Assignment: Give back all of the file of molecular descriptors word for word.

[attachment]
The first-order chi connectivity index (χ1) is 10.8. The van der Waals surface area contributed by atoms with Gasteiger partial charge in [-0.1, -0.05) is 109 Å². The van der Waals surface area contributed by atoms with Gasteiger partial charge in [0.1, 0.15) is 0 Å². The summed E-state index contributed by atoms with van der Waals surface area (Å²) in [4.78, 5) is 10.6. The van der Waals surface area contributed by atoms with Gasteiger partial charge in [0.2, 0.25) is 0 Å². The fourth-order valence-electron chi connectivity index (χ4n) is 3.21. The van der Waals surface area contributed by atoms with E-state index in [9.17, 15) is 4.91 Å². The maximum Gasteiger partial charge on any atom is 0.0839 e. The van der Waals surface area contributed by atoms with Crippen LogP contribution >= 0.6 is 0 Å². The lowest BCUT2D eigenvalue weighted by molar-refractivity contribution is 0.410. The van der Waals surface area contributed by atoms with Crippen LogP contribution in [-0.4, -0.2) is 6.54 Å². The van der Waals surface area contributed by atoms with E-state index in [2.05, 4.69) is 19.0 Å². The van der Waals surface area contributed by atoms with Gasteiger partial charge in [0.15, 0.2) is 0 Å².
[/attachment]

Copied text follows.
The first-order chi connectivity index (χ1) is 10.8. The van der Waals surface area contributed by atoms with Gasteiger partial charge in [-0.1, -0.05) is 109 Å². The van der Waals surface area contributed by atoms with Gasteiger partial charge in [0.1, 0.15) is 0 Å². The summed E-state index contributed by atoms with van der Waals surface area (Å²) in [4.78, 5) is 10.6. The van der Waals surface area contributed by atoms with Gasteiger partial charge in [0.2, 0.25) is 0 Å². The fourth-order valence-electron chi connectivity index (χ4n) is 3.21. The van der Waals surface area contributed by atoms with E-state index in [9.17, 15) is 4.91 Å². The maximum Gasteiger partial charge on any atom is 0.0839 e. The van der Waals surface area contributed by atoms with Crippen LogP contribution >= 0.6 is 0 Å². The lowest BCUT2D eigenvalue weighted by molar-refractivity contribution is 0.410. The van der Waals surface area contributed by atoms with Crippen LogP contribution in [-0.4, -0.2) is 6.54 Å². The van der Waals surface area contributed by atoms with E-state index in [2.05, 4.69) is 19.0 Å². The van der Waals surface area contributed by atoms with Gasteiger partial charge in [0.15, 0.2) is 0 Å².